Book Analysis: The Stock Market Crash of 1929

“The crash of 1929 stands out in financial history like a lighted beacon on a hilltop warning of impending trouble”- Gordon V. Axon

In Gordon V. Axon’s book titled The Stock Market Crash of 1929, he recounts the historical and economic factors behind the late 1920’s financial slump, which had left roughly one-quarter of all Americans virtually penniless. This economic plummet had brought about a somber era filled with much misfortune and few provisions known as the Great Depression.

First, the starting point of such doom and gloom can best be understood by illustrating the exorbitant optimism in market conditions felt by the general public during the post-World War I industrial boom. It was around this time that the public “felt more prosperous and began to buy, as unemployment declined and the business outlook improved.” This had fueled an immense amount of demand in shares offered by companies highly regarded for their innovativeness. One example was General Motors (GM), whose shares rose by 50 percent in a few weeks. The next couple of years had consisted of a series of “booms and busts” in which any sudden rise in the markets would inevitably be followed up by a sharp dive. It was in the wake of this trading activity that the economy had turned down and dropped very sharply in the Depression of 1920-21. Subsequent economic drops occurred in 1924 and 1927. Unfortunately, “these declines were viewed as nothing much and were shrugged off both by business and the general public.” Such risk taking would press on to 1929; the year that speculative mania had reached its climax followed by “the most shocking financial event in the United States.”

Wall Street brokers were at the center of the frenzy as well, and their speculative activities hastened the pace of economic collapse. Around this time, “manipulation of prices by unscrupulous speculators was commonplace.” One example of such market gerrymandering includes a “so-called wash sale”; i.e. a “pump and dump” scheme. This entails the spread of hype in order to drive a stock’s price up. This is done in an effort to artificially “generate more buying, which in turn would drive up the price of a stock.” This problematic method played a pivotal role in the skyrocketing stock prices, which “had risen so high that, when the tide turned, nothing could stop the deluge of selling as small investors by the thousands were sold out by their brokers [due to margin calls].” Frequently this was done with the intention “to terrify the public into selling.” Huge losses experienced by speculators such as these had brought this disastrous this devastating economic crash (1929), ultimately resulting in the collapse of the banking system and worldwide economic depression.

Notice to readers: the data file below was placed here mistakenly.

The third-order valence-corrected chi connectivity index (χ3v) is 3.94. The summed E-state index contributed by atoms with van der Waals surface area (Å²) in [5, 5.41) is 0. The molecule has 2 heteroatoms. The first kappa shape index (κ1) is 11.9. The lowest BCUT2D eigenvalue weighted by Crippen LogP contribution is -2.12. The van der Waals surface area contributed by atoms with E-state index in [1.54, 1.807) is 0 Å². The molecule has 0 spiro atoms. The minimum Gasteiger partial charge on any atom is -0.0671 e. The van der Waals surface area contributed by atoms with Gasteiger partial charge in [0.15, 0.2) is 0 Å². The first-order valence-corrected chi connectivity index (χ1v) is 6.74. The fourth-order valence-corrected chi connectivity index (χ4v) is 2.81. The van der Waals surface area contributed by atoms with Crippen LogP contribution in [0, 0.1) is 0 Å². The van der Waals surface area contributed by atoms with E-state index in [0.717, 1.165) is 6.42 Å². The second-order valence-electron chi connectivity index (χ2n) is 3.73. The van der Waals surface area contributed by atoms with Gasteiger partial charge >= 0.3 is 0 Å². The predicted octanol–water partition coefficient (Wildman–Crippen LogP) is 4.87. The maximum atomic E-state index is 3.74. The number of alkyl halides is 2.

Interesting enough, this book’s publication date, 1974, was the very same year that the US was in the midst of the worst bear market since the Great Depression. Such financial distress had been the result of the 1973 Arab oil embargo imposed in the aftermath of the Yom Kippur War. This had resulted in an oil crisis, which had brought oil prices up and supply down simultaneously. Much like the 1920s, many investors had been caught up in fads such as the “Nifty Fifty” followed by a beating in the bear market. Regardless, the damage done paled in comparison to that of 1929.

In light of such unfortunate economic times, Axon wonders if there could possibly be any future financial collapses that would rival that of the crash of 1929. Axon expresses the minimal chance of such a calamity repeating itself by way of stating, “a recurrence is hardly likely, but it is possible.” He expresses enormous optimism in economic conditions in this book, owing to the fact that it is now “far more prosperous than that of the 1920’s.” Regardless, he leaves us with a warning that risky speculative endeavors that could potentially impoverish the masses should be avoided.

Although bear markets still come and go (and we should expect that they always will), the market environment of today is completely different from 1929. We no longer have individual investors who are margined on a ten-to-one ratio. Brokers are now under much stronger regulation, thanks to legislation such as the Securities Act of 1934, and many investors now act with the guidance of a registered investment advisor like Index Fund Advisors, Inc. To summarize, The Stock Market Crash of 1929 provides a fascinating look at the conditions that allowed a financial disaster to occur, and it should be required knowledge for all investors.